Metro

May 7, 2024

Japa: 5 most desirable places to live in London

Japa: 5 most desirable places to live in London

There are towns in London, England’s capital, which have become most desirable places for Brits and immigrants.

According to a ranking by Foxtons Group, the British estate agency company dealing with both lettings and sales, there are about 60 hotspots for property business in London.

In this article, five of these desirable places were discussed below:

1. Dulwich 

Dulwich is the most desirable area in London for its affluence, scenery and rich atmosphere. It has a row of indie boutiques and smart restaurants at its heart. Broad paths wind through the area’s elegant namesake park, which has a winter garden, sports pitches, and a boating lake with pedalos. 

Dulwich Village contains the original shopping street and still contains nearly all of its original 18th and 19th century buildings. It remains very uncommercialised and is a conservation zone.

The town is also home to Dulwich Hamlet F.C., founded in 1893 and competing in the Isthmian League today. 

2. Hampstead

Hampstead is the second most desirable area in the United Kingdom’s capital, known as an affluent residential community known for its academics, artists, and media figures. It has meadows, woodland, and swimming ponds, plus city views from Parliament Hill. 

Open to the public, Kenwood House is a neoclassical villa with a collection of Old Master art. Boutiques, gastropubs, and upmarket restaurants occupy the Georgian buildings and alleyways of quaint Hampstead Village. 

Hampstead has long been known as a abode of the intelligentsia, including writers, composers, ballerinas and intellectuals, actors, artists and architects – many of whom created a bohemian community in the late 19th century. After 1917, and again in the 1930s, it became base to a community of avant garde artists and writers and was host to a number of émigrés and exiles from the Russian Revolution and Nazi Europe.

3. Ilford 

Ilford is a robust metropolitan centre in the London Plan coming as the third most desirable area in London. Ilford’s commercial and retail centre is surrounded by extensive residential development.

The town is on the transport corridor between London and coastal Essex, with both the A12 and the central railway station linking the regions. In recent years, as a result of increased levels of immigration, Ilford has become one of the most multicultural towns in England.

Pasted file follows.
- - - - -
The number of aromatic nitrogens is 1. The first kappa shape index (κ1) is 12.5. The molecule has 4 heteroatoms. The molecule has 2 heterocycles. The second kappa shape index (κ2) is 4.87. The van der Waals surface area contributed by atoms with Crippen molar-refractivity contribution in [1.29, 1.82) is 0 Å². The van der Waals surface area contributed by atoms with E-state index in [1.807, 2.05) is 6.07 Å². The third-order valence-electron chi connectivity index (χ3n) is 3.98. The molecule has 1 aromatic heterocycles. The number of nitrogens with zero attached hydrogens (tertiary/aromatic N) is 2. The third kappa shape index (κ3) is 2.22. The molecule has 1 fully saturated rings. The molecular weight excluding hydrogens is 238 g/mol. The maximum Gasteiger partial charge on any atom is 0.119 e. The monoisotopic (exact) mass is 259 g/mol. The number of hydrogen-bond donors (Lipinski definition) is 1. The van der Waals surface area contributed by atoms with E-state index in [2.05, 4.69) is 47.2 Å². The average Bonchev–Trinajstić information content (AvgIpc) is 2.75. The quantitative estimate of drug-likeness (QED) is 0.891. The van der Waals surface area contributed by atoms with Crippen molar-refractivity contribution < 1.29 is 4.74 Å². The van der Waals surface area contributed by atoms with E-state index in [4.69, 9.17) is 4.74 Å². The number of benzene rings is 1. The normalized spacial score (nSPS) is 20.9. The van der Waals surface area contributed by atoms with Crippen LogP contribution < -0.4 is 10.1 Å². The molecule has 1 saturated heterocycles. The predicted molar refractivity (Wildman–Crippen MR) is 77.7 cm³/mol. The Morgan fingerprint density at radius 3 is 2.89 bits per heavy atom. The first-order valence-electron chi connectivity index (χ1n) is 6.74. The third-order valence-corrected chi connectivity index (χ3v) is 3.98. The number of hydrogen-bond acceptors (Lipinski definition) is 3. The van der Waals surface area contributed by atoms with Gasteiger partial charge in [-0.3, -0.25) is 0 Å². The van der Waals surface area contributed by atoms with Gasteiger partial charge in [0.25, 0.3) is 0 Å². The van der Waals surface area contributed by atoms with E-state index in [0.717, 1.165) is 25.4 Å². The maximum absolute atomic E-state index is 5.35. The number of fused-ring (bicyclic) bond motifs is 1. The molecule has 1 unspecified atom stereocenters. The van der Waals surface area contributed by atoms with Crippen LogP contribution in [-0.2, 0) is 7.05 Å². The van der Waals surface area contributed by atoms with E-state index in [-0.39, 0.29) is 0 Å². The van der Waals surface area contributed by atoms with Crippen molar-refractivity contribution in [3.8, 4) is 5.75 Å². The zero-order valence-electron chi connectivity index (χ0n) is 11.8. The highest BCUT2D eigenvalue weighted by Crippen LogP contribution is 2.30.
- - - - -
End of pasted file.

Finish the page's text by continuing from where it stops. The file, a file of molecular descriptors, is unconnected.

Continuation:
In 2005, Ilford was ranked sixth in the Retail Footprint ranking for Greater London, behind London’s West End, Croydon, Kingston upon Thames, Bromley and Brent Cross Shopping Centre. It ranked just above Romford and central London’s Kensington. As of 2020, Ilford has 145,860 square metres (1,570,000 sq ft) of total town centre floorspace, the tenth highest in Greater London and noticeably lower compared to Stratford and Romford.

4. Kingston upon Thames

Kingston upon Thames colloquially known as Kingston, is a town in the Royal Borough of Kingston upon Thames, south-west London, England. It is ranked as the fourth most desirable town in London.

It is situated on the River Thames, 10 miles (16 km) south-west of Charing Cross. It is an ancient market town, notable as the place where some Saxon kings were crowned.

Historically in the county of Surrey, the ancient parish of Kingston covered both the town itself and a large surrounding area. The town was an ancient borough, having been formally incorporated in 1441, with a long history prior to that as a royal manor. 

Kingston was built at the first crossing point of the Thames upstream from London Bridge and a bridge still exists at the same site. It was this ‘great bridge’ that gave it its early importance in the 13th century.

Kingston evolved as a market town from the Saxon period, with goods transported on the Thames and over land via the crossing point.[30] Rights to hold markets were amongst the liberties granted by the royal charter of 1208 and the market formally established in 1242.

Goods traded included oats, wheat, rye, malt, apples and other fruit, flowers, wool, leather and cheese. Cattle, meat and fish were also traded. In addition to markets, regular fairs were held. Local industries included pottery, brick making, tanning, leather-working, fishing, milling, brewing and boat-building.

5. Stoke Newington 

Stoke Newington is an area occupying the northwest part of the London Borough of Hackney, England. The area is five miles (eight kilometres) northeast of Charing Cross. It has become the fifth most desirable place in London. The Manor of Stoke Newington gave its name to Stoke Newington, the ancient parish.

The historic core on Stoke Newington Church Street retains the distinct London village character which led Nikolaus Pevsner to write in 1953 that he found it hard to see the district as being in London at all.

Stoke Newington is well known for its pubs and bars, lively music scene, including contemporary jazz, and open mic comedy sessions. The Vortex Jazz Club used to be on Church Street but has now moved to Dalston.

Since 2010, Stoke Newington has also had its own literary festival, created to celebrate the area’s literary and radical history.